4 Ways to Match Paint Colors for Touchups
Matching Paint Colors at a Glance
- Take a picture
- Use an app
- Buy a color-sensing device
- Cut out a portion of the wall
The scene on your wall is all too familiar — nail holes, scuff marks, dings and whatever that stain is. It doesn’t matter what has led you to this situation because, sooner or later, all walls deserve a touchup. But here’s the kicker: You no longer have the old cans of paint you used when you originally painted the room. At this point, you may be asking yourself: “How can I match an existing paint color?” Well, there are several ways to tackle this scenario, though some are more effective than others.
This May Also Interest You: How Much Do Professional Painters Charge?
The route you choose will largely depend on your specific needs. For example, some methods are best suited for quick touchups where perfection isn’t necessary. Other methods yield a more accurate, albeit more labor-intensive, color match.
1. Snap a Photo
One of the easiest (but also least accurate) options for color matching is to simply take a photo of the color in question using your smartphone. Then, take the picture to your local hardware store, where they can match the color using a color measurement device called a spectrophotometer. Keep in mind that some hardware stores might not have one of these devices, so it’s best to call before you head out the door. And before you go all Picasso on your wall, you’ll definitely want to make sure that the room is lit with as much natural light as possible to help your phone convey the paint color’s hue as best as it can.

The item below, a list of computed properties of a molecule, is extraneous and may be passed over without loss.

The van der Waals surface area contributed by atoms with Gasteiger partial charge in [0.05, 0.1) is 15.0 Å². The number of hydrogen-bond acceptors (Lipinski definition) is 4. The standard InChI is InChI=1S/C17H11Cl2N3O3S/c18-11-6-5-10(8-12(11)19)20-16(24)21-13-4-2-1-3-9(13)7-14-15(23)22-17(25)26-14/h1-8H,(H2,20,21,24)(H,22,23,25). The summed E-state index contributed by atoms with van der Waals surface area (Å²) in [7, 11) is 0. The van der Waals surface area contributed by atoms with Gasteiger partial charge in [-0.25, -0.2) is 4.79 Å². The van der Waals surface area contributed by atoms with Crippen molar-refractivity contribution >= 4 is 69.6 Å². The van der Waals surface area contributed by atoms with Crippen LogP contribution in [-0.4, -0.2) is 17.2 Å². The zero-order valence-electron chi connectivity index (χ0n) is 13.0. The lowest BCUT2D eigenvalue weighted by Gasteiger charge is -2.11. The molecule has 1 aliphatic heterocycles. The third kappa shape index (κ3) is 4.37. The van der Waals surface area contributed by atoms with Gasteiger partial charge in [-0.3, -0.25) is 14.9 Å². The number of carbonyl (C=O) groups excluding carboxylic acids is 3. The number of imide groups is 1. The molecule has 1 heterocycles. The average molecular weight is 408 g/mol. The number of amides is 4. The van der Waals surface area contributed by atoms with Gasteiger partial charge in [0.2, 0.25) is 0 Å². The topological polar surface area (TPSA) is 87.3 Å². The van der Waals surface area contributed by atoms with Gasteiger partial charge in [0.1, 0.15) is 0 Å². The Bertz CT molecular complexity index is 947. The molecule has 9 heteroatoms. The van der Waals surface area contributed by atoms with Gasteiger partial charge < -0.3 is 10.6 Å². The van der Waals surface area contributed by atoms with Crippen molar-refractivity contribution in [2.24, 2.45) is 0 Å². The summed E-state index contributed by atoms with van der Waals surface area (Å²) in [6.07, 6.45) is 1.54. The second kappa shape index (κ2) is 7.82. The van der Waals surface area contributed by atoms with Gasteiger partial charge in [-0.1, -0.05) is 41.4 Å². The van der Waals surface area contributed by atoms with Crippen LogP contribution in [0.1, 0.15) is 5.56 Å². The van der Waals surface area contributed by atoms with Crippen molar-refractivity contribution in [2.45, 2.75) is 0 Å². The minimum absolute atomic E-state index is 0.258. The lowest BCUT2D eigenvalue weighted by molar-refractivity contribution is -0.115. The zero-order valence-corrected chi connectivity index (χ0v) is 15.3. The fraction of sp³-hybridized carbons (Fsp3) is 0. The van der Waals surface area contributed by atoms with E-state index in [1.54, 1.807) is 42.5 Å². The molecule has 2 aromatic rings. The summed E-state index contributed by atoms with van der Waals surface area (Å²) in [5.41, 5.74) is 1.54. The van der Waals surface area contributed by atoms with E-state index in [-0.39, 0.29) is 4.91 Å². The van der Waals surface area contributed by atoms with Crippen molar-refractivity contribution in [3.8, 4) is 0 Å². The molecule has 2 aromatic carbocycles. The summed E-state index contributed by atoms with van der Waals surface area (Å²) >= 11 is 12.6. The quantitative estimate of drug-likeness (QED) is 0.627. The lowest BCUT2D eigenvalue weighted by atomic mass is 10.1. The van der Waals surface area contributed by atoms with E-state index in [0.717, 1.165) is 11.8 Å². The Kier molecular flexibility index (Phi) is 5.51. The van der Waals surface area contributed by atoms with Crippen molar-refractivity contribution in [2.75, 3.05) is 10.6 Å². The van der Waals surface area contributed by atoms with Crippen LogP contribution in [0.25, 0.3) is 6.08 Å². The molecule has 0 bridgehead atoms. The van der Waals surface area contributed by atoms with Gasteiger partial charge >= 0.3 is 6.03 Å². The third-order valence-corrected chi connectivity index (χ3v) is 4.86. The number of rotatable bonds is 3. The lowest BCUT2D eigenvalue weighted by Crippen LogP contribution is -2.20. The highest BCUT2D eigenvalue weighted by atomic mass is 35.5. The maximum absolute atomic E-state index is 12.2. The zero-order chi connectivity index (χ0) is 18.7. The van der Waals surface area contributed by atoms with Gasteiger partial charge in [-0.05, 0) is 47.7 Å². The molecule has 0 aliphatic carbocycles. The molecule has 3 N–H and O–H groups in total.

While this is one of the easier methods for color matching, it’s also likely to produce a not-quite-perfect match, as phone screen lighting can vary, so make sure you're OK with this before you start snapping photos. For low-visibility areas like garages or utility rooms, or other spaces where you need a quick touchup in less-obvious spots, this method can work great, but for highly visible walls in kitchens, living rooms or bedrooms, this will likely not produce satisfactory results.
2. Use an App
Another common method for matching paint colors is to use one of the many free color matching apps out there. Many of the major paint brands have their own version of what is essentially the same function: Take a picture of the color, and the app will generate the closest match. Bear in mind that each app will only generate the closest color match of colors offered by that particular paint company. So, Benjamin Moore’s Color Portfolio Mobile App will only list Benjamin Moore colors. The same goes for Sherwin-Williams’ ColorSnap or Behr’s ColorSmart. Likewise, Project Color by The Home Depot pulls from colors carried by The Home Depot. Using a color-matching smartphone app can be a highly effective option, especially if you happen to know what brand of paint was used originally. If not, it might be tricky to find a perfect match.
Also available are third-party apps, like ColorGrab, that won’t match you to a specific brand, but will instead generate the RGB color value (the most commonly used color-identification method in the paint industry). You can then use that to find a brand and color that suits your needs.